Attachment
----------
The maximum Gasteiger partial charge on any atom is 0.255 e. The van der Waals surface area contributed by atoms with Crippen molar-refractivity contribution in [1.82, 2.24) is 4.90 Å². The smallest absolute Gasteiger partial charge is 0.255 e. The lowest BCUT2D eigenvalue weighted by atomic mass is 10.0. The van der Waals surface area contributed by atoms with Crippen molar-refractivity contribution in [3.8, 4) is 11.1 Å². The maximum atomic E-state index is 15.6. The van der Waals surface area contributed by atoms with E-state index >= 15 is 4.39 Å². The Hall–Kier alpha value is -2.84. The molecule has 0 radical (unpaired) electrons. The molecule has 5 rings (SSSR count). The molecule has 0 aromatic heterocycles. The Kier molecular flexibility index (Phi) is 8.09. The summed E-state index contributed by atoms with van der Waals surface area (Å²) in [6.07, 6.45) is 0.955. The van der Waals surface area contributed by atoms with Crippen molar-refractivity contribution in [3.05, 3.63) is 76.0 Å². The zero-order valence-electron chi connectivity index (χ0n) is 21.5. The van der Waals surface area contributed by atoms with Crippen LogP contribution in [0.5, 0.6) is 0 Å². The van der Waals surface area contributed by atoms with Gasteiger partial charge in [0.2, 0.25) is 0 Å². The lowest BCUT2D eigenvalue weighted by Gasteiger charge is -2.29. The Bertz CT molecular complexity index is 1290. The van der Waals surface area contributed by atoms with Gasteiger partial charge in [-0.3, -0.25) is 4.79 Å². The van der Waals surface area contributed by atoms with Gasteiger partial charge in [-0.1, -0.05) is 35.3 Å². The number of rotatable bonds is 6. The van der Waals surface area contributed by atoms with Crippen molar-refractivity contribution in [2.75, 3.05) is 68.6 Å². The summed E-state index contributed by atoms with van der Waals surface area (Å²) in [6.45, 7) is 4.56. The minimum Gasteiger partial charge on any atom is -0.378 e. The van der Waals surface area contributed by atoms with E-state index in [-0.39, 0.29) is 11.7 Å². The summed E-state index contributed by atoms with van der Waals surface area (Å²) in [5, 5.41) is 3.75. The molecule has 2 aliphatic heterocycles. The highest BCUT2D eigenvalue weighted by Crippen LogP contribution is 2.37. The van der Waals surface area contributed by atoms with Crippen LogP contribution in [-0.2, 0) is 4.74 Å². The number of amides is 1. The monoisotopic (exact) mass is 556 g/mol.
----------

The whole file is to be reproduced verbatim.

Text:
The maximum Gasteiger partial charge on any atom is 0.255 e. The van der Waals surface area contributed by atoms with Crippen molar-refractivity contribution in [1.82, 2.24) is 4.90 Å². The smallest absolute Gasteiger partial charge is 0.255 e. The lowest BCUT2D eigenvalue weighted by atomic mass is 10.0. The van der Waals surface area contributed by atoms with Crippen molar-refractivity contribution in [3.8, 4) is 11.1 Å². The maximum atomic E-state index is 15.6. The van der Waals surface area contributed by atoms with E-state index >= 15 is 4.39 Å². The Hall–Kier alpha value is -2.84. The molecule has 0 radical (unpaired) electrons. The molecule has 5 rings (SSSR count). The molecule has 0 aromatic heterocycles. The Kier molecular flexibility index (Phi) is 8.09. The summed E-state index contributed by atoms with van der Waals surface area (Å²) in [6.07, 6.45) is 0.955. The van der Waals surface area contributed by atoms with Crippen molar-refractivity contribution in [3.05, 3.63) is 76.0 Å². The zero-order valence-electron chi connectivity index (χ0n) is 21.5. The van der Waals surface area contributed by atoms with Crippen LogP contribution in [0.5, 0.6) is 0 Å². The van der Waals surface area contributed by atoms with Gasteiger partial charge in [0.2, 0.25) is 0 Å². The lowest BCUT2D eigenvalue weighted by Gasteiger charge is -2.29. The Bertz CT molecular complexity index is 1290. The van der Waals surface area contributed by atoms with Gasteiger partial charge in [-0.3, -0.25) is 4.79 Å². The van der Waals surface area contributed by atoms with Gasteiger partial charge in [-0.1, -0.05) is 35.3 Å². The number of rotatable bonds is 6. The van der Waals surface area contributed by atoms with Crippen molar-refractivity contribution in [2.75, 3.05) is 68.6 Å². The summed E-state index contributed by atoms with van der Waals surface area (Å²) in [6.45, 7) is 4.56. The minimum Gasteiger partial charge on any atom is -0.378 e. The van der Waals surface area contributed by atoms with E-state index in [-0.39, 0.29) is 11.7 Å². The summed E-state index contributed by atoms with van der Waals surface area (Å²) in [5, 5.41) is 3.75. The molecule has 2 aliphatic heterocycles. The highest BCUT2D eigenvalue weighted by Crippen LogP contribution is 2.37. The van der Waals surface area contributed by atoms with Crippen LogP contribution in [-0.2, 0) is 4.74 Å². The number of amides is 1. The monoisotopic (exact) mass is 556 g/mol.